Treatments provided by Stephen Palmer

Mr Palmer offers a range of orthopaedic treatments, using the latest arthroscopic and reconstructive techniques.

Treatments, operations and tests

Cruciate knee ligament surgery

The anterior cruciate ligament (ACL) and the posterior cruciate ligament (PCL) cross in the centre of the knee. A tear of these ligaments can be partial or complete, and results from overstretching of this ligament within the knee. Cruciate ligament repair is carried out by an orthopaedic surgeon, using a combination of open surgery and arthroscopy. The operation can be carried out as a day case, or may require a day or two in hospital.

Knee arthroscopy (keyhole investigation of the knee)

Arthroscopy is one of the most frequently used investigations for the diagnosis and treatment of knee injuries. It is a minor surgical procedure that is done as an outpatient. An arthroscope is a small, soft tube with a light and lenses on the tip. The surgeon inserts the arthroscope into your knee through a small incision. This allows the surgeon to see the entire knee joint and facilitates the repair of some knee injuries. Arthroscopy is normally done as a day case procedure.

Knee ligament surgery (ACL Reconstruction)

The anterior cruciate ligament (ACL) and the posterior cruciate ligament (PCL) cross in the centre of the knee. A tear of these ligaments can be partial or complete, and results from overstretching of this ligament within the knee. Cruciate ligament repair is carried out by an orthopaedic surgeon, using a combination of open surgery and arthroscopy. The operation can be carried out as a day case, or may require a day or two in hospital.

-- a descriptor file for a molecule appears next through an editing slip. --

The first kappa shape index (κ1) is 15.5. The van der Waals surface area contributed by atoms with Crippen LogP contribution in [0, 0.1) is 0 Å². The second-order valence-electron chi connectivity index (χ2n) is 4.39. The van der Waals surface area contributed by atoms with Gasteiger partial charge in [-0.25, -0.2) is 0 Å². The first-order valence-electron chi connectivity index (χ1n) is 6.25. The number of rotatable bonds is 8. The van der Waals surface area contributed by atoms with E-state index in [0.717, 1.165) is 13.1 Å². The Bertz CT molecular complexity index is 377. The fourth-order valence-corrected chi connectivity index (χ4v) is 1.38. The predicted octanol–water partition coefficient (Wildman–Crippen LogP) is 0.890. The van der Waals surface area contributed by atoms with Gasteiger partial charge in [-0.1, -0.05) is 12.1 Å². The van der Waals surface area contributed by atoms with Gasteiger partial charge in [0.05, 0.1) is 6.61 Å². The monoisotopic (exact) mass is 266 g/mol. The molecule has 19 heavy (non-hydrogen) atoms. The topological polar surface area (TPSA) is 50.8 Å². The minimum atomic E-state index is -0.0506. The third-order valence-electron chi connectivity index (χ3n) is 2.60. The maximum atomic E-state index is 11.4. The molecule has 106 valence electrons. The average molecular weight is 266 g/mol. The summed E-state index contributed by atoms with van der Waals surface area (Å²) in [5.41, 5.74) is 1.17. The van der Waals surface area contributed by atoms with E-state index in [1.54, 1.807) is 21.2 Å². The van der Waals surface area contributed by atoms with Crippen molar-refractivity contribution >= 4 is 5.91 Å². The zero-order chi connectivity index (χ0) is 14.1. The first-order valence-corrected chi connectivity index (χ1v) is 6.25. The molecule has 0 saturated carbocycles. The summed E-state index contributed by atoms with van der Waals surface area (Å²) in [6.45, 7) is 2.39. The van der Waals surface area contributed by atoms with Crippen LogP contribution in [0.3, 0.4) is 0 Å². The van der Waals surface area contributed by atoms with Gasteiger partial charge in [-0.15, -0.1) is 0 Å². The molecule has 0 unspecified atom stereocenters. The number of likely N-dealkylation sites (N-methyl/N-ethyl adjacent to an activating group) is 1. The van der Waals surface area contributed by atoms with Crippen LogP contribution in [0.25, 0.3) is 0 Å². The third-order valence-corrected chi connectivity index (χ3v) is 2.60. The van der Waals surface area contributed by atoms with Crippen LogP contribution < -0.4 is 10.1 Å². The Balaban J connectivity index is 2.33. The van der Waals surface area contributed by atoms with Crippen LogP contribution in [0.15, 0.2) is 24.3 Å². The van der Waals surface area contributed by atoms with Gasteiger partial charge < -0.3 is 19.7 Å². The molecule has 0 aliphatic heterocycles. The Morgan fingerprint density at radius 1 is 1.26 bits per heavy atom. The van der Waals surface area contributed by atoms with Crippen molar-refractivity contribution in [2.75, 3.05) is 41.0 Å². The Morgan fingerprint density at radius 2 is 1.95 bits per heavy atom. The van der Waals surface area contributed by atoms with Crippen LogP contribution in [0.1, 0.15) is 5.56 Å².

Knee replacement (Total)

Knee replacement surgery is usually undertaken when osteoarthritis has resulted in the wearing down of the knee joint. In a knee replacement operation the worn out and arthritic parts of the knee joint are removed and replaced with a new, artificial knee joint. The new knee joint is called a prosthesis. More recently, Computer Guided Total Knee Replacements as well as a new technological development called “patient specific instrumentation” or a “custom fit knee” is beeing performed.

Knee replacement revision

A knee replacement tends to last between 10 to 20 years. After that time, it is often the case that a further procedure is required to have it replaced. This is known as a knee revision.

Meniscectomy (cartilage)

Damaged cartilage in the knee can cause pain and the loss of motion. One option is a menisectomy, where a doctor uses an arthroscope and other tools to remove all or part of the damaged meniscus in the knee. When this is an keyhole surgery, a range of anaesthetic options are available and either act to repair the cartilage or remove it as the individual situation demands.

Torn cartilage repair

A meniscus tear is a common injury to the cartilage that stabilizes and cushions the knee joint. The pattern of the tear can determine whether your tear can be repaired. Radial tears sometimes can be repaired, depending on where they are located. Horizontal, flap, long-standing, and degenerative tears-those caused by years of wear and tear-generally cannot be repaired.

I specialise in...

  • Arthroscopic knee surgery
  • Knee replacement
  • Revision knee replacement
  • ACL reconstruction
  • Sports injuries
  • Knee osteoarthritis